Bright ideas in the workplace

Figures holding hands around a light bulb (pic courtesy of pleasefund.us) A report on entrepreneurial activity in Scotland suggests bright ideas aren't necessarily followed up

While some debate Scotland's future in or out of the United Kingdom, what of Scotland's future in or out of business?

Two futures were being debated this week, as the 'Better Together' campaign launched its campaign against constitutional independence.

The other drew on the latest findings of an in-depth survey into entrepreneurial activity.

It could be at least as significant in shaping Scotland's future.

I've been posted missing from both - instead on a mission to the Isle of Skye, where I've been hearing from entrepreneurs who face some big challenges not only from finance, but from distance to market, costs of fuel, supply disruption and from a highly seasonal tourist economy.

I've learned about hotels that are finding bank lending very tough - not because of their business performance, but because the bank has simply decided to revalue the hospitality business in general, pulling finance out in the process and forcing sales.

Some small businesses are thriving nonetheless, often by co-operating with each other.

The most innovative idea I found was with the most basic of commodities - drying sea salt in polytunnels, for sale to tourists and in up-market delis.

More next Sunday on the Business Scotland programme on BBC Radio Scotland at 10:00.

Cup of TEA?

In recent years, the entrepreneurial report from the Hunter Centre at Strathclyde Business School has been a grimfest, underlining one of the abiding weaknesses of the Scottish economy.

The latest one is more upbeat. The intention to set up in business has risen to the heady heights of the rest of the UK. Total early-stage entrepreneurial activity (the TEA-rate) has picked up.

And while entrepreneurs have high status, they don't set much of an example. It's still seen as a good career choice by less than half of us (the international comparisons offer some interesting glimpses of other cultures: the 'poor career choice' view is almost off the scale in Japan).

The reasons may not be hard to find. In a downturn, lots of people are facing redundancy. In the current labour market, becoming self-employed is as much necessity as career choice. Pay-off cheques help the process.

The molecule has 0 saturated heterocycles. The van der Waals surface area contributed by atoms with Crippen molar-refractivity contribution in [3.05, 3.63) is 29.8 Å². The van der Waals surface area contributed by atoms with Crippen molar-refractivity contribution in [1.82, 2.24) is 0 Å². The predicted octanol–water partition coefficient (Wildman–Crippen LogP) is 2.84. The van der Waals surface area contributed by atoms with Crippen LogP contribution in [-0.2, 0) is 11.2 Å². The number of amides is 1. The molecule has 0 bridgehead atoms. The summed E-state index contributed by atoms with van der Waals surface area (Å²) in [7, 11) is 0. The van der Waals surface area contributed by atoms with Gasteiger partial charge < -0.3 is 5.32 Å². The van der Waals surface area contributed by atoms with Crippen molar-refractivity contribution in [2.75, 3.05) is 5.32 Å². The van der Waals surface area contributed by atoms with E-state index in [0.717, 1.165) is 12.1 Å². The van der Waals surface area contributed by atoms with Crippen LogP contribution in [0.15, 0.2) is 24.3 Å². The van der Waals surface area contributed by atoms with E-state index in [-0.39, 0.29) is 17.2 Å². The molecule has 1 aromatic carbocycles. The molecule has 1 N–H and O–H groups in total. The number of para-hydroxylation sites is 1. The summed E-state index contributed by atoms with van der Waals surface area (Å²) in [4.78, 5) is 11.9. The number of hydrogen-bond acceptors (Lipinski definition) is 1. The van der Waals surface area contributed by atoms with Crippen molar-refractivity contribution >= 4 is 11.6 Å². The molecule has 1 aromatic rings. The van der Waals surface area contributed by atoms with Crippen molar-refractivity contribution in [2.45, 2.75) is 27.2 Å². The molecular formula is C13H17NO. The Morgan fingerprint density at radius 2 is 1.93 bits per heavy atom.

Obstacles to do so are odd. Perhaps you can explain why Scots are far more likely than people across the UK as a whole to say that finding staff for a start-up is a major obstacle.

The reverse is true of know-how. Some 28% across the UK say they wouldn't know how to set up in business, but it's only half that rate in Scotland.

Likewise, Scots have come over all confident on the 'fear of failure' factor. Other parts of the UK are more fearful, consistently so in Northern Ireland.

Innovative workers

But what about entrepreneurial activity by those who are already employed?

Dig into this year's report, and you find some interesting observations for businesses and employees on what happens to those with bright ideas who take them to the boss.

There's quite a reasonably high level of belief - as good as the whole UK, anyway - that bosses will back good ideas if they're brought forward.

But in Scotland, there's a noticeably low level of activity in following up. That's particularly true of small businesses.

Is it that Scottish employees don't have bright ideas, or they're shy about bringing them forward? Don't they want the hassle/opportunity of being asked to make the ideas work?

And how can employers change that, to ensure that innovation is encouraged and brought on within a company?

This research doesn't answer that question, but it does point to one startlingly big gap in the workforce when it comes to in-house innovation.

Male employees are nearly five times more likely than their female colleagues to be involved in putting new ideas into action.

Because men are five times more likely to have the ideas in the first place?

Or because it's men who get asked by bosses?

There's a wide gender gap also in enterpreneurial attitudes in general, with women just over half as likely to be engaged in early-stage start-up activity. But for in-house innovation, the gap is a big opportunity for employers and for women to do better.

Douglas Fraser Article written by Douglas Fraser Douglas Fraser Business and economy editor, Scotland

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